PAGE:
“Something Rotten!” is relentlessly antic under Casey Nicholaw’s direction, with hamming (and egging) galore. The premise gets overworked, the score is pleasantly innocuous, some jokes are lame. But how can you snub a crowd-pleaser that gleefully references Christopher Marlowe and Ben Jonson, and features tap-dancing eggs?

To Seattleites disappointed it didn’t premiere at 5th Avenue Theatre as originally planned: sit tight for the national tour.

“The King and I” (Lincoln Center Theatre)

Kelli O’Hara and Ken Watanabe star in the “King and I.”
Kelli O’Hara and Ken Watanabe star in the “King and I.”

Former Intiman Theatre artistic director Bartlett Sher’s staging of Rodgers and Hammerstein’s prescient cross-cultural musical is thoughtful and beautifully designed, well deserving of its best revival Tony nod.

Kelli O’Hara glides into the role of the Victorian-era British tutor Anna, hired by the King of Siam to teach and enlighten his brood of adorable children. Anna’s culture shock is profound, as she tangles with a forward-thinking monarch over his more antiquated edicts (like prone-body bowing). But their East-West attraction is palpable, though it goes no further than a vigorous waltz (“Shall We Dance?”).

Charismatic Japanese film star Ken Watanabe (“Letters From Iwo Jima”) plays the king in thickly accented English. He’s hard to comprehend at times. He also risks performing the role in a vigorously expressive style that at its most extreme brings to mind Kabuki theater.

I warmed to Watanabe, and admired his daring in a part forever linked to a scowling Yul Brynner. And I appreciated the way O’Hara, ever the artful leading lady, pulled back to give her co-star ample room to maneuver. Both she and Watanabe won Tony nominations, as did the marvelous Ruthie Ann Miles as the King’s wise head wife.

“Hand to God” (Booth Theatre)

I won’t be coy here: I am sick to death of puppet sex.

There’s plenty of it, in this Tony-nominated new play that crassly crosses “Avenue Q” with “Jekyll and Hyde” with mental-illness melodrama and devil worship.

Many critics and theater patrons are finding Robert Askins’ genre-hopping Tony nominee hilarious. Hate to be a killjoy, but I found it contrived and glib, derivative and queasy-making.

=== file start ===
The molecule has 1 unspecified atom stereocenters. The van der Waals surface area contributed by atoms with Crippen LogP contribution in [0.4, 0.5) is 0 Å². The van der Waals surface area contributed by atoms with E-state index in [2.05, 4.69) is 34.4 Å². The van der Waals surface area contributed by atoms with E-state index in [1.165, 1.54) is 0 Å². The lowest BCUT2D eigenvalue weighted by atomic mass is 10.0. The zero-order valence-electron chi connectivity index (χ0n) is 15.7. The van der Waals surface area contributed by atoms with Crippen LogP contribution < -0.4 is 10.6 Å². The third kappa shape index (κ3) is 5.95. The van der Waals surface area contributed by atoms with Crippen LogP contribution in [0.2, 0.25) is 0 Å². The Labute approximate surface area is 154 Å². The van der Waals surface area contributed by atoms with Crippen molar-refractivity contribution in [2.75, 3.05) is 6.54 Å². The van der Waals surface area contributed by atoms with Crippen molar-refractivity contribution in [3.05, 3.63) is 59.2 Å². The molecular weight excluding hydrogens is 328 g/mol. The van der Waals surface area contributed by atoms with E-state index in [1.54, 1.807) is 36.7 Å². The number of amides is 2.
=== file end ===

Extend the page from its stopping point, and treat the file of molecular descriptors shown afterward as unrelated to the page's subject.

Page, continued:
The satirical targets are overly familiar. So are the grotesquely etched rube characters orbiting around a schizoid adolescent puppeteer, Jason (a deft double performance by Steven Boyer). Jason’s widowed mother is a horny cougar. The square family pastor (Marc Kudisch, doing his best to humanize the role) is another style of lech. The archetypal fellow teens in Jason’s church puppet-club class? A zoned-out, sex-crazed slacker boy and a smart, deadpan potential girlfriend.

I wish the thick coating of snark and exaggeration made me laugh more. But as Jason’s jiving alter-ego sock puppet takes over, urging him on to do increasingly gruesome things and require pronto psychiatric treatment, “Hand to God” amused me less and less — and failed to move me, when it tried.

My reaction may have to do with a generation humor gap. But compared to the cheap laughs in “Hand to God,” the satirical, profane snark in “South Park” is endearing.

“Skylight” (John Golden Theatre)

Bill Nighy, left, and Carey Mulligan play complicated former lovers in the articulate drama “Skylight” by David Hare. (John Haynes)
Bill Nighy, left, and Carey Mulligan play complicated former lovers in the articulate drama “Skylight” by David Hare. (John Haynes)

Leading British dramatist David Hare gives good reasons to both empathize and argue with the complicated people who populate this articulate 1990s drama.

As former lovers Tom and Kyra, two brilliant lead actors (Bill Nighy and Carey Mulligan) match wits, furiously spar, draw closer, share regrets, pull away.

Known here for his comic deftness in films like “Love, Actually,” Nighy is a deeply committed live performer. He tears sharply yet soulfully into the role of a recently widowed restaurant mogul, who drops in unexpectedly on the estranged Kyra.

Tom is a bitterly unapologetic capitalist. Kyra has become a radicalized teacher in a London slum.

Mulligan goes toe-to-toe with Nighy during an intense, witty and bittersweet encounter, while making a fragrant spaghetti dinner onstage — as the play stirs up grief, romance, politics.

Can Tom persuade Kyra to abandon her mission for an upscale life with him? Can she get him to understand the idealistic choices she’s made?

It is not a winnable debate, but it is scintillating theater.